Your uncle Keiji Inafune, the creator of Mega Man, has opened a new amusement park and you go to check it out. But lo and behold some giant ugly pig with a grudge has blown up a part of the park and has taken people hostage! It is up to you and six random men to save everyone in only seven days. Welcome to Sweet Fuse: At Your Side.
I basically gave you all the cliff notes version of the story in my witty opening. You have seven days, or stages as the game calls them, to save everyone. You “play” through seven sections of the park to beat the villain’s game of the day. There are six routes to do in the game plus a seventh with a mysterious someone you meet on your second run-through of the game. Stages 1-3 are the same, give or take which route you are going on, and Stage 4 and onward is where the routes start to differ. During my time with the game, I started getting bored during the end of my third route. If you do Shidou’s route as your first route (which I recommended doing), you will understand how the game’s story is supposed to go and everyone’s role in why they were picked to play the villain’s games. Because you know all this information the first time, the routes get repetitive. It gets to the point that you just get so bored with the story because there really isn’t any variety to be had.
The gameplay of Sweet Fuse is your standard visual novel. You are given choices in order to progress the story and develop your relationship with the man of your choice. The things that make this game its own are the Explosive Insight and whether or not to get mad at someone and yell at him. Explosive Insight is this VN’s game mechanic of analyzing the situation that the characters are in. The protagonist gives a small summary of what is going on and you can choose up to three responses but only one is the right answer. What is the point of being allowed to pick three then? Just pick one…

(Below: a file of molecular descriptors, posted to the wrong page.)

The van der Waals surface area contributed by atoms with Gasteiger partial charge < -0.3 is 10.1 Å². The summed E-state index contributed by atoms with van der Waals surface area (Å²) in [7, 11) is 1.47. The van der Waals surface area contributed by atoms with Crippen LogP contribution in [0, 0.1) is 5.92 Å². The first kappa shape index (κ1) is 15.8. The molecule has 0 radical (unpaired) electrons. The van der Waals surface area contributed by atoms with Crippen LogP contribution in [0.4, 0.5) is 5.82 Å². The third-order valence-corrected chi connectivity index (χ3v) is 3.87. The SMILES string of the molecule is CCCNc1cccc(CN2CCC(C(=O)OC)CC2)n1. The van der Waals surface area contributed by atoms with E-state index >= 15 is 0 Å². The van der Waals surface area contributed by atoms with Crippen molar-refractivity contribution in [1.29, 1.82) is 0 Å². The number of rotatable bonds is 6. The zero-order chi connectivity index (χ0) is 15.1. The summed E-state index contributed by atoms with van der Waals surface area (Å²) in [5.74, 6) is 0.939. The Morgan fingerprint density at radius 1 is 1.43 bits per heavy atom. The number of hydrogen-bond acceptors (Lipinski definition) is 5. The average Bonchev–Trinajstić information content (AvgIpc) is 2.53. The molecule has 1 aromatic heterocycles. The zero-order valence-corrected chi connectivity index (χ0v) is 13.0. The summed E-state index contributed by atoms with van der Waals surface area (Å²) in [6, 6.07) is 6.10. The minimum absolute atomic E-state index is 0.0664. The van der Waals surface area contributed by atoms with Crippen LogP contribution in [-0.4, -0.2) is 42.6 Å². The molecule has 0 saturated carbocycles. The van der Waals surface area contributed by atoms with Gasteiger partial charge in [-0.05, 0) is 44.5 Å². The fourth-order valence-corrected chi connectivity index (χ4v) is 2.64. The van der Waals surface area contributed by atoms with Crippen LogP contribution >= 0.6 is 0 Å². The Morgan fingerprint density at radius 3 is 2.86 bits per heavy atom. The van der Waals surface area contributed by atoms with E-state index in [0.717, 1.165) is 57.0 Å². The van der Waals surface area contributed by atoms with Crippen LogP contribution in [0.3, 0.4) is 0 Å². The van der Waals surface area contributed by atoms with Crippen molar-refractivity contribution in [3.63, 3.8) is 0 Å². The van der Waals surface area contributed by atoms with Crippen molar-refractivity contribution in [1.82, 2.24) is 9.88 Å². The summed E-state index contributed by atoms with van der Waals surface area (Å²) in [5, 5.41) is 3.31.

The other mechanic… Is it a mechanic? Not really. The “get mad” dialogue choice is what makes Sweet Fuse… Well Sweet Fuse. This option is like any other dialogue option but it is funny to see the men in the game freak out when the protagonist calls them out on whatever stupid or dumb thing they are doing. But there are times when getting mad ends up hurting the relationship, not helping it.
And because this is a visual novel, there are misspellings and grammatical errors all around. They weren’t too bad but I did snapped a few pictures with my phone. And because this is a PSP game, there wasn’t and won’t be any fixes.
I can’t say that I can really recommend Sweet Fuse: At Your Side. It was a good game in the beginning but after a while, the repetitiveness just eats at you. There are other visual novels out there that offer more substance than this one.
Here is a link to all the pictures of errors I took while playing: https://imgur.com/a/QVyMTY7
Could it kill any company that is working on the translating aspect of visual novels to hire a proofreader? Hire me please as a freelancer. I have a BA in English and I worked as a writing tutor while in university. I will work for a free copy of the game and depending on the length, I asked to be paid for $5-10 per page. Aksys and Idea Factory, I’m looking at you guys.